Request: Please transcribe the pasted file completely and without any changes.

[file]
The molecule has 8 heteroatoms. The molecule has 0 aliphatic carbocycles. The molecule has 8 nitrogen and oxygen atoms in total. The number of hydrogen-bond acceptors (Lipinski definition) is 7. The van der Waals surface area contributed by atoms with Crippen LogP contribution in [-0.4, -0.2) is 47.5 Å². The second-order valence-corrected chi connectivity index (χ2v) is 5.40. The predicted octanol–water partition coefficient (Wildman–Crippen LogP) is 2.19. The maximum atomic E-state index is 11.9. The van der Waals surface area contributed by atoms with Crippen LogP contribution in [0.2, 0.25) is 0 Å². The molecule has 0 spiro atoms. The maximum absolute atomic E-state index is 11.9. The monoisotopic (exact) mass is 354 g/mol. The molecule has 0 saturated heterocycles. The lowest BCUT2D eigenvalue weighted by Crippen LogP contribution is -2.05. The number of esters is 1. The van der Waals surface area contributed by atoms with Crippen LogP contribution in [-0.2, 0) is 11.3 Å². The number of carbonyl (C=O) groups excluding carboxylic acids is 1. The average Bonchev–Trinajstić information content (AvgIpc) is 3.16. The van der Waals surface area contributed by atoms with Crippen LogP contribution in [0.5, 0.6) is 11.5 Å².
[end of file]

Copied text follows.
The molecule has 8 heteroatoms. The molecule has 0 aliphatic carbocycles. The molecule has 8 nitrogen and oxygen atoms in total. The number of hydrogen-bond acceptors (Lipinski definition) is 7. The van der Waals surface area contributed by atoms with Crippen LogP contribution in [-0.4, -0.2) is 47.5 Å². The second-order valence-corrected chi connectivity index (χ2v) is 5.40. The predicted octanol–water partition coefficient (Wildman–Crippen LogP) is 2.19. The maximum atomic E-state index is 11.9. The van der Waals surface area contributed by atoms with Crippen LogP contribution in [0.2, 0.25) is 0 Å². The molecule has 0 spiro atoms. The maximum absolute atomic E-state index is 11.9. The monoisotopic (exact) mass is 354 g/mol. The molecule has 0 saturated heterocycles. The lowest BCUT2D eigenvalue weighted by Crippen LogP contribution is -2.05. The number of esters is 1. The van der Waals surface area contributed by atoms with Crippen LogP contribution in [-0.2, 0) is 11.3 Å². The number of carbonyl (C=O) groups excluding carboxylic acids is 1. The average Bonchev–Trinajstić information content (AvgIpc) is 3.16. The van der Waals surface area contributed by atoms with Crippen LogP contribution in [0.5, 0.6) is 11.5 Å².